Occasionally we are asked how the political situation affects us. Usually we say that we have no idea. Things have been the way they are the whole time we have been here. We are told by some people that there are some differences – like you used to be able to get much better ice cream and fresh milk (but the ousted President owned the dairy company – so no more) or that taxi bé drivers drive however they want because they have paid off the police. But others say that not much has changed.
Often we hear things from my dad in the States. He is tracking the political situation on the web. He recently said that because foreign aid has stopped coming to Mada the Malagasy cannot afford to spray for pests this year. So, there is expected to be a huge plague of locusts.
We recently met some other AIM missionaries who work in the south of the country (about 300 miles away). (Geographically and climate-wise think that we live in SanDiego and they live in central Texas.) They said that in the past there was lots of spraying of pesticide (by helicopter) but not really this year. So, they have seen the locusts come before and expect it to be worse this year.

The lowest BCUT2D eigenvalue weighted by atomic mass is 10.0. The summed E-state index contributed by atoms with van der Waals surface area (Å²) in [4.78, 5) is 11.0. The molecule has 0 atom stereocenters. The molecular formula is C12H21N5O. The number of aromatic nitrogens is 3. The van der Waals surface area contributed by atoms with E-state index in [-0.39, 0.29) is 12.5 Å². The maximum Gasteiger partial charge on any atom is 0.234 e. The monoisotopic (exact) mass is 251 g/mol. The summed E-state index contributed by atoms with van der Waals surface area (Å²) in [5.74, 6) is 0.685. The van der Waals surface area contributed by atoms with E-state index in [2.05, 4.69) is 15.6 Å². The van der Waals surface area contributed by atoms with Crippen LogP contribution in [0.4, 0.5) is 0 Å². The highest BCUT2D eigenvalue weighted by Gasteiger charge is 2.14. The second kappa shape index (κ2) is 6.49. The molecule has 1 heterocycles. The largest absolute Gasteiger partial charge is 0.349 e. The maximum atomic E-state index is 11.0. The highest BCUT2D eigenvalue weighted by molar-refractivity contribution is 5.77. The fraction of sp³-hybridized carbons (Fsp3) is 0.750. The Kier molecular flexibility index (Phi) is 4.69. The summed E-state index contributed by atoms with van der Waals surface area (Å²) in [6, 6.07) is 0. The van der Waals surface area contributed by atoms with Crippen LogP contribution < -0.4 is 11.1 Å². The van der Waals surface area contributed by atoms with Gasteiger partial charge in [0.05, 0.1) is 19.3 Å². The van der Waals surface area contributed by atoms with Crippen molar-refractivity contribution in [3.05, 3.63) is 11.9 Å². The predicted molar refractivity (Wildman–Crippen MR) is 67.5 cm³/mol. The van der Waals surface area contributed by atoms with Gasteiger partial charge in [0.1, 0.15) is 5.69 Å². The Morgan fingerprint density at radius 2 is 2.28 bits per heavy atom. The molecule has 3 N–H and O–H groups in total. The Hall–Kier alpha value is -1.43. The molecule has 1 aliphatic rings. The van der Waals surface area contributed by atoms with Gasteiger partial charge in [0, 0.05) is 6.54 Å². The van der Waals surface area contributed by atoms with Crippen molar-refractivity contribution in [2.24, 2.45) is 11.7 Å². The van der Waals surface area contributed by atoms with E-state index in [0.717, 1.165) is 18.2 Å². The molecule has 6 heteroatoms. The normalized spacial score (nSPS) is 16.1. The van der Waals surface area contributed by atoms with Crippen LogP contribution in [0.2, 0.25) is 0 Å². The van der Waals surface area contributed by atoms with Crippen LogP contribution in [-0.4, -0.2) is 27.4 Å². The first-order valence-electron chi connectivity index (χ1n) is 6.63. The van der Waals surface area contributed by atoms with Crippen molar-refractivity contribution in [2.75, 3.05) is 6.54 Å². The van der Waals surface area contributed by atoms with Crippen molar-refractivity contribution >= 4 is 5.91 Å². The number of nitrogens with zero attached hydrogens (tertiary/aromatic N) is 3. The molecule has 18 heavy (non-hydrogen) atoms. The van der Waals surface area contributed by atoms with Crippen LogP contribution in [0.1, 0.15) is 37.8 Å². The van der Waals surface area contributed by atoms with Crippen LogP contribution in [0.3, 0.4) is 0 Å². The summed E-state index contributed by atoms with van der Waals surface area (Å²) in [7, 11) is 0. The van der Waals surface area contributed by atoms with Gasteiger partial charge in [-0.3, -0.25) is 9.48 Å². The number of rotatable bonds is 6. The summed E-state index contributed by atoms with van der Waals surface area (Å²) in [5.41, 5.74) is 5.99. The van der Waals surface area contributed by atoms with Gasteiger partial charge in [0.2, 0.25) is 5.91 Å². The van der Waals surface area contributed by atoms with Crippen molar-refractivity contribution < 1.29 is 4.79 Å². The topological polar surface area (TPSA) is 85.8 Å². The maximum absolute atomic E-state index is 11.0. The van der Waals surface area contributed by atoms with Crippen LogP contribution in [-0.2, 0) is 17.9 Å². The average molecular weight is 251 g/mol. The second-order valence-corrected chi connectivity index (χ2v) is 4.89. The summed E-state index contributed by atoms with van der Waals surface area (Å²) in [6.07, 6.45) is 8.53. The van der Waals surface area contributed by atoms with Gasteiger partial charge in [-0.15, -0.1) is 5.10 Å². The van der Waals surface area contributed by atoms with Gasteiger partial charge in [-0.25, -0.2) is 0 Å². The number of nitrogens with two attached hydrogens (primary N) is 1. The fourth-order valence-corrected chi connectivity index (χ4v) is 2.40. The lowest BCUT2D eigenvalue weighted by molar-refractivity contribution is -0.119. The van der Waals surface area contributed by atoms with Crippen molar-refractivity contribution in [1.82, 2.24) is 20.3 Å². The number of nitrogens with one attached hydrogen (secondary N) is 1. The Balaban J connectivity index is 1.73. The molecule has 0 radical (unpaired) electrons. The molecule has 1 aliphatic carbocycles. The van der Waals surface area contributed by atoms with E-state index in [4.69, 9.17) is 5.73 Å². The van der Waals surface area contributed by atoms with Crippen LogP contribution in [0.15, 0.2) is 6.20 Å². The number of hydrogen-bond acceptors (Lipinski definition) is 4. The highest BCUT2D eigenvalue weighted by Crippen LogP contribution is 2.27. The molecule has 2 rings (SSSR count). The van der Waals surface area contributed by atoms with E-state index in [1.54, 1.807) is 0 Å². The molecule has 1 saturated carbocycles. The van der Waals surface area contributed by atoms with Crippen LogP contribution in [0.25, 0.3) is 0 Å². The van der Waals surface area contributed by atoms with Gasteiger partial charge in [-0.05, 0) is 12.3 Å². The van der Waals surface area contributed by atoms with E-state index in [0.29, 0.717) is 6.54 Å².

What they say happens is that when the locusts come everyone grabs their mosquito nets or whatever container they can and they run for the fields. They scoop up all the locusts they can, and the children sit and pluck off all the wings. Then they dump mounds of maroon (not green) insects into carts. It's an amazing picture - (I wish I could see it myself) – oxcarts full of wriggling and writhing wingless insects. And where do they take them? To the market of course! They sell them to eat! Apparently, you boil them and then fry them with a few spices. Supposedly, it is quite the delicasie. Many people box them up and send them up country to relatives. (I guess it's like bringing salt water taffy home from the shore.)
We are told that a few people privately pay for spraying in their fields. So, you can buy dead or alive locusts in the market. Of course the dead ones were killed with insecticide.
So, the plague turns out to be a bumper crop of protein for people who get very little meat. But they are well aware that if they are not diligent in catching all the locusts they will lose their planted crops and have nothing to eat later on.
If you want to know more about the Bara people of southern Mada you can check out this link I found: http://cesa.imb.org/peoplegroups/bara.html